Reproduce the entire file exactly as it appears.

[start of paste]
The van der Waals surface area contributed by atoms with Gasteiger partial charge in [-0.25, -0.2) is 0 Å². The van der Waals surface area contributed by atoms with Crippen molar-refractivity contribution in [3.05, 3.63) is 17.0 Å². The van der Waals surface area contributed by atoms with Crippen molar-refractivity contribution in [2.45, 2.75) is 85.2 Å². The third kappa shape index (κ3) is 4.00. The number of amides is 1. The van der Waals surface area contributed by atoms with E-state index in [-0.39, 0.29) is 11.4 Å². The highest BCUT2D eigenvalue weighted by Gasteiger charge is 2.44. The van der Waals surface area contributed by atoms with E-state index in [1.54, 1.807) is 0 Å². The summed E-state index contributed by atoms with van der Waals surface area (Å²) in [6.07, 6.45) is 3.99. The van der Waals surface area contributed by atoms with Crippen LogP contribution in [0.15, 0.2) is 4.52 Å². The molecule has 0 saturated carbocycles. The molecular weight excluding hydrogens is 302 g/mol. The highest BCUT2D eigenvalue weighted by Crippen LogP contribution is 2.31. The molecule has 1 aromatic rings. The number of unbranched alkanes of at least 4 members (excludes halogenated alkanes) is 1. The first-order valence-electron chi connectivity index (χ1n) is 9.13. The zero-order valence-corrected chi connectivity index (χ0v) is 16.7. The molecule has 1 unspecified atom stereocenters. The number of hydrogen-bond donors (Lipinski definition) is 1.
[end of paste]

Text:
The van der Waals surface area contributed by atoms with Gasteiger partial charge in [-0.25, -0.2) is 0 Å². The van der Waals surface area contributed by atoms with Crippen molar-refractivity contribution in [3.05, 3.63) is 17.0 Å². The van der Waals surface area contributed by atoms with Crippen molar-refractivity contribution in [2.45, 2.75) is 85.2 Å². The third kappa shape index (κ3) is 4.00. The number of amides is 1. The van der Waals surface area contributed by atoms with E-state index in [-0.39, 0.29) is 11.4 Å². The highest BCUT2D eigenvalue weighted by Gasteiger charge is 2.44. The van der Waals surface area contributed by atoms with E-state index in [1.54, 1.807) is 0 Å². The summed E-state index contributed by atoms with van der Waals surface area (Å²) in [6.07, 6.45) is 3.99. The van der Waals surface area contributed by atoms with Crippen LogP contribution in [0.15, 0.2) is 4.52 Å². The molecule has 0 saturated carbocycles. The molecular weight excluding hydrogens is 302 g/mol. The highest BCUT2D eigenvalue weighted by Crippen LogP contribution is 2.31. The molecule has 1 aromatic rings. The number of unbranched alkanes of at least 4 members (excludes halogenated alkanes) is 1. The first-order valence-electron chi connectivity index (χ1n) is 9.13. The zero-order valence-corrected chi connectivity index (χ0v) is 16.7. The molecule has 1 unspecified atom stereocenters. The number of hydrogen-bond donors (Lipinski definition) is 1.